Vivamus, mea Lesbia

Otherwise known as the Catullus Fangirling Post. (If you don't know who Catullus was, read the link and be ye educated. It's very, very worth it.)

Right. So while off at Latin camp (shameless self-promotion is shameless, but still), the Hellenic Book Service came along to sell stuff to us. Ignore the aesthetics of their website - their actual physical shops and services are very, very good, especially for Latin/Greek/Classics geeks (and non-geeks as well - a day in there is a day well spent for anyone who wants to cram their head full of knowledge). They also sell some second-hand stuff as well, including a copy of Fifty Latin Lyrics which I picked up for a pittance compared to the price on Amazon. This isn't product placement - this is me explaining how I got where I am now.

Anyway, I'm working through said Latin Lyrics to keep my brain sharp and broaden my horizons a little, since I've been meaning to read more Latin literature but haven't really had the time. In them, of course, is Catullus 5 - the Vivamus, mea Lesbia of the title.

It's a love poem. I don't normally go all soppy and sentimental over love poetry, firstly because I'm not really that into love and secondly because I don't want to have a reputation as a big softie. This one, I think, is different...mainly because it's not really the stereotype of crying love and dove, or of praising physical beauty at the expense of everything else - like actual good writing. No, Catullus 5 is passionate. It loves nothing but life and love themselves - no lovers' qualities are mentioned, just good old-fashioned living, loving - and passion, represented by the thousands upon hundreds of kisses. And it delivers a massive, almost literal "fuck you" to everyone who might disagree.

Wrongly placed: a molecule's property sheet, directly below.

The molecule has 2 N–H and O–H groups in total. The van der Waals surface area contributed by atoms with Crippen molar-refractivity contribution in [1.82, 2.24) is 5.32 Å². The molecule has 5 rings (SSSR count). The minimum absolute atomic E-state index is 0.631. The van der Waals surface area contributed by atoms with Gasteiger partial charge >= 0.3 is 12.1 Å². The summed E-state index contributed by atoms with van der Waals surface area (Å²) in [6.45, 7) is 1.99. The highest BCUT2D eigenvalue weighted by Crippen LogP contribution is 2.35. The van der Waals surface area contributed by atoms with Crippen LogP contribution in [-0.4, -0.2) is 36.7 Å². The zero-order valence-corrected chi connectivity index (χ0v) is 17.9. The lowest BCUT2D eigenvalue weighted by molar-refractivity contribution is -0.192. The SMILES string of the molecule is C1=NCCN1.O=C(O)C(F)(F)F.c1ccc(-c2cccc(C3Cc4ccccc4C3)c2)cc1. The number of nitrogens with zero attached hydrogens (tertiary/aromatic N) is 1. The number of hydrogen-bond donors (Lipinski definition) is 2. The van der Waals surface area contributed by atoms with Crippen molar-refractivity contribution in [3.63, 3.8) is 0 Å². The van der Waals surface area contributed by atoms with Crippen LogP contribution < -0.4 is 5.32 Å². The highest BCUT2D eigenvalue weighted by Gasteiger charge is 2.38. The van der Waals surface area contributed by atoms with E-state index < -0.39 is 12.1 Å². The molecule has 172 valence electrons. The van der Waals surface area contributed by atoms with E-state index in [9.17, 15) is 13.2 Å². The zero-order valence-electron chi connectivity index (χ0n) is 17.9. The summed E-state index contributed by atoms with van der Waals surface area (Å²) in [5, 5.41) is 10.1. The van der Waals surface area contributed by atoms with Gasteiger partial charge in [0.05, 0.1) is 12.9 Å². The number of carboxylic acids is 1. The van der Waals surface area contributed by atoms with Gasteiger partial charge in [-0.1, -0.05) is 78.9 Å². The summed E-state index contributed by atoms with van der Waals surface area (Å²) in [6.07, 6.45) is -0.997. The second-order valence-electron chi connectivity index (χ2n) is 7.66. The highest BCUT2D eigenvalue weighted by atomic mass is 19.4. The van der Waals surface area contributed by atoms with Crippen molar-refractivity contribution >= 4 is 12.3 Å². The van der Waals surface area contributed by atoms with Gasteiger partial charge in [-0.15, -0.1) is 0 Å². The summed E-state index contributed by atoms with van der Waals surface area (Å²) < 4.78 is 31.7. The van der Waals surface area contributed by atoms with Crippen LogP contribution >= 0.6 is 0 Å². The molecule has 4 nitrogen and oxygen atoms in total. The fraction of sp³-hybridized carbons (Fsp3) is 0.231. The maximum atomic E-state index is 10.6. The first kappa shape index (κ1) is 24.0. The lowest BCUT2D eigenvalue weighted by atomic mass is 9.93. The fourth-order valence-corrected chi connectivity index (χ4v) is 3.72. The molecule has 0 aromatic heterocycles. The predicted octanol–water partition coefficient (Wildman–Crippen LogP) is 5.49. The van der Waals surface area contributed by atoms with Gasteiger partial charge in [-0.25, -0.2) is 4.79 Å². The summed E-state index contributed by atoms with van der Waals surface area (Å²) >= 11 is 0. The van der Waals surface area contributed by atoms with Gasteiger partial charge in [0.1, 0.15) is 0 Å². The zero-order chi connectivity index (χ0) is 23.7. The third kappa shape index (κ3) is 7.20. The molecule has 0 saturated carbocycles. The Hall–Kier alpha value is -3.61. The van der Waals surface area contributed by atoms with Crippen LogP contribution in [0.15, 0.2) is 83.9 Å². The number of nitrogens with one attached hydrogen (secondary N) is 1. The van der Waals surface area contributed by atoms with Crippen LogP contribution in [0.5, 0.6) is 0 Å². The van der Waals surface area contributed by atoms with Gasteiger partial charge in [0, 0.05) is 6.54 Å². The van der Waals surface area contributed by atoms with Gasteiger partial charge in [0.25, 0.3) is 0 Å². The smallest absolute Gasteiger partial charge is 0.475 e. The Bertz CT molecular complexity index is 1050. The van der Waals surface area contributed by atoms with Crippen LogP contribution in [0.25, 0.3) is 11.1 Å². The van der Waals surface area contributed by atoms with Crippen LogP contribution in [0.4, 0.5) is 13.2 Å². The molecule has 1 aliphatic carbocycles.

I'll post the original and a translation up now, then some more ranting and raving.

Vivamus mea Lesbia, atque amemus,
rumoresque senum severiorum
omnes unius aestimemus assis!
soles occidere et redire possunt:
nobis cum semel occidit brevis lux,
nox est perpetua una dormienda.
da mi basia mille, deinde centum,
dein mille altera, dein secunda centum,
deinde usque altera mille, deinde centum.
dein, cum milia multa fecerimus,
conturbabimus illa, ne sciamus,
aut ne quis malus inuidere possit,
cum tantum sciat esse basiorum.

The English translation is mine.

Let us live, my Lesbia, and let us love,
and let us value all the rumours of more stern old men
at one as.
Suns can set and return:
when brief light sets once,
we must sleep in unbroken night.
Give me a thousand kisses, then a hundred,
then another thousand, then a second hundred,
then yet another thousand, then a hundred.
Then, when we've made many thousands,
we'll mix them up, lest we know
or lest anyone could give us the evil eye
since he may know there were so many kisses.

I'm sorry if the translation's a little stilted, or if there are mistakes, or if it doesn't quite capture the original Latin - I still need to work on my fluency. I haven't even taken my GCSEs yet! Still, I hope that I at least got the gist across.

Now for more fangirling! (Warning: proof that I have no life and that Latin GCSE has taken its toll on me. Read on at your peril.)
The opening line gets me every time - let us live, my Lesbia, and let us love. It actually works better in English, I think, due to the alliteration of "live" and "love" and the open vowels - like they're sprawling themselves out on the page and enjoying the good life, like Catullus exhorts Lesbia to do. Second and third lines are, as I've mentioned, essentially a "fuck you" to the old ways of life: who cares about them when we have our love?! The fourth line is a transition between the first three joyful lines, with its talk of the sun, and the darker fifth line - the sun sets. Granted, it rises too, but we've only got a short time on earth before we die.

Whenever I translate "da mi basia mille" - "give me a thousand kisses" - my heart starts beating more and more quickly with the passion Catullus gave the lines...yes, even the geek girl has a heart and feels passion, stop laughing! I hope that any Latinists out there got the same feeling, and I hope that I captured it in my translation. You can't not feel it, I think. It's a part of the poem, and it just continues on and on in the same repetitive yet wild language, until it all gets mixed up...and finally, the poem ends with just a touch of secretiveness. It's arguably the love poem, the one which doesn't quite capture it all but which captures a damn good deal.